Warning: This article contains photos depicting sexual assault and rape that some readers may find triggering.
A recent photo series is taking a raw and honest look at the devastating costs of rape and sexual assault.
The series titled “It Happens” was created by photographer Yana Mazurkevich in collaboration with the sexual assault awareness media platform Current Solutions. The images are a powerful ― borderline-graphic ― look at just how ubiquitous sexual assault has become in our society.
Mazurkevich created the project in response to former Stanford student Brock Turner’s early release from jail last week. The 21-year-old served just three months of his six-month sentence for sexually assaulting an unconscious woman behind a dumpster in 2015.
The main photo in the series, featured above, is supposed to depict Brock Turner’s victim after she was assaulted by him. The caption Mazurkevich included beneath the photo is from the Stanford sexual assault survivor’s victim impact statement that went viral in June. “You don’t know me, but you’ve been inside me, and that’s why we’re here today,” the caption reads. (Read her full letter here.)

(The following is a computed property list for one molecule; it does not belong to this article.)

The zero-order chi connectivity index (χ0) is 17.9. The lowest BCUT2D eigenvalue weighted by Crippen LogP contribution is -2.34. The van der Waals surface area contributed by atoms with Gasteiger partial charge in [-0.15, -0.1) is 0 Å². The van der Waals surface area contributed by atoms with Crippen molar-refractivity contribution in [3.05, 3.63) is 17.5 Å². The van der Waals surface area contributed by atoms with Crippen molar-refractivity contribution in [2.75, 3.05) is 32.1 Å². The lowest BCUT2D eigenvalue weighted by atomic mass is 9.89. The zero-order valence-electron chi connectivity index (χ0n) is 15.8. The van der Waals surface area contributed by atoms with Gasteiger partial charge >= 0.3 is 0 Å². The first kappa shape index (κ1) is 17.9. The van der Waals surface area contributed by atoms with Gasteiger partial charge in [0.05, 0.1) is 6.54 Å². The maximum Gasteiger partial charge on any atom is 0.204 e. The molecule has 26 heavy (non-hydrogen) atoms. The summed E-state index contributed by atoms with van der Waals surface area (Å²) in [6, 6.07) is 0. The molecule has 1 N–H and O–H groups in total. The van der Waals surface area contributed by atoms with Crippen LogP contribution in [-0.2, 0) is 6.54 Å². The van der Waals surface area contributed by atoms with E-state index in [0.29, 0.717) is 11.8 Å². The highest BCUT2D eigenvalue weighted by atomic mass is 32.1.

This is Mazurkevich’s second series in response to the Brock Turner case. The first one, “Dear Brock Turner,” focused on the victim-blaming so many sexual assault and rape survivors experience.
“It Happens” features nine images, each paired with a real survivor’s story. According to Current Solutions, survivors submitted their stories anonymously to the media platform. The people pictured in each photo are models, not the survivors themselves, and not all of the anecdotes are directly depicted in the corresponding images.
Mazurkevich told HuffPost she created such a raw depiction of assault “because this is the reality.”
“This topic is hard to discuss, which is why it needs to be discussed,” she said.
Every 2 minutes a person is sexually assaulted in the U.S., according to RAINN. One in 6 American women will be sexually assaulted in their lifetimes and 1 in 10 rape victims are male. The statistics for sexual assault are even more glaring for transgender people, with 50 percent of transgender people experiencing sexual violence at some point in their lifetimes.
“I just want a conversation,” Mazurkevich said in reference to why she created the series. “I want people to see that these things happen, and that without a dialogue and awareness, people here and all over the world won’t be obligated to finally take a stand.”
Warning: The below images depict sexual assault and rape that some readers may find triggering.
Need help? Visit RAINN’s National Sexual Assault Online Hotline or the National Sexual Violence Resource Center’s website.